She said through UNDP livelihoods support project, 79 IDPs drawn from Adamawa, Borno and Yobe States were enrolled at the centre mid-2016 and successfully trained in automotive technology skills-Auto Mechanic, Auto Mechatronics, Auto Panel beating and welding and Auto Spray Painting. She added that the trainees also benefited from the centre’s ICT courses to Diploma Level and defensive driving skills from FRSC accredited PAN driving school.
“The first batch of UNDP trainees who started their training in July 2016, are already transformed men and women. There is a total difference in their present levels of skills, knowledge and attitude.
“The great news is that UNDP has not just trained the graduates but has gone further to provide them quite necessary tools and equipment required to start up their private practice in their various trades,” Mordi added.
The representative of Yobe State governor and the Director, State Emergency Management Agency (SEMA), Mr. Musaidi Jidawa, said it may not be an understatement to say Yobe State out of all the North-eastern states was the one that is most ready for early recovery. He said this was informed by the fact that as it is now there is no form of Boko Haram activities in the state, aside attacks being carried out by the insurgents across the borders.
He added that, “all the land of Yobe State now is secured minus tiny villages bordering key neighbours. We can categorically say that Yobe State is now ready and safe for any person willing to come and assist us in the task of early recovery.”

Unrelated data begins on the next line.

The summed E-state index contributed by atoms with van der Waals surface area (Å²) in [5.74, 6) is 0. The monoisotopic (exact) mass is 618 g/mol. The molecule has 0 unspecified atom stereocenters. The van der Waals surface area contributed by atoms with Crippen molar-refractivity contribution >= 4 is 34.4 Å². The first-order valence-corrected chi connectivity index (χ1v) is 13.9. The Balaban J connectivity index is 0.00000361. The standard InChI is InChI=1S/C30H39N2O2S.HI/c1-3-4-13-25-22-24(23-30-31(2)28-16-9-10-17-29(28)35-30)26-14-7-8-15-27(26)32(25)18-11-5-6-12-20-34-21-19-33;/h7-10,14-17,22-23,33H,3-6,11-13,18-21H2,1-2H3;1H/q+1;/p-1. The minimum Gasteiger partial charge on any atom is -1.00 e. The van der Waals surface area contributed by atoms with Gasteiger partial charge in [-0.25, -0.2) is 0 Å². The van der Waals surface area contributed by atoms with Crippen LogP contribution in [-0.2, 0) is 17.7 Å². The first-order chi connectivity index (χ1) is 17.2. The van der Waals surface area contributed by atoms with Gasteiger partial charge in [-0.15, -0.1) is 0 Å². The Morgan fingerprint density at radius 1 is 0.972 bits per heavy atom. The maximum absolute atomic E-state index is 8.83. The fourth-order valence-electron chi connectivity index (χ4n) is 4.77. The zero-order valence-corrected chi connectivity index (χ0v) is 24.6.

He revealed that the state has established a committee headed by the deputy governor, Engr. Abubakar Aliyu. This committee is made up of all the key stakeholders in the state and it is charged with the responsibility of coordinating all aspects of interventions that are geared towards the recovery of the entire state.
“Based on this, this particular occasion of today, the graduation of middle level manpower is timely and squarely fits into the scheme of things in the state. We are looking at high hope on the graduands to serve as the key drivers of economic recovery in the state. The training and whatever process that are going to come out of that are not going to stop on them as single individuals because as would-be entrepreneurs and as employers of labours they would be able to support not only themselves or immediate families but also all the members of the community,” he noted.
On his part, the Special Adviser to the governor of Borno State, Hon. Nuhu Kulak, said due to the wanton of destruction caused by the Boko Haram crisis in the state, the Ministry of Reconstruction, Rehabilitation and Resettlement was created two years ago to build from the scratch the towns, villages and communities that were totally destroyed by the insurgents.
“The state government is trying its best with the help of donors to build most of the houses destroyed. Bama is completely destroyed, the government is now building Bama from scratch. Almost all the local governments in Borno were affected by the insurgency,” he said.
One of the graduands, 20 years old Fatima Muhammed said she just finished her secondary school education when the Boko Haram crisis started. She said prior to her training as a mechanic that she has never held a spanner in her life before.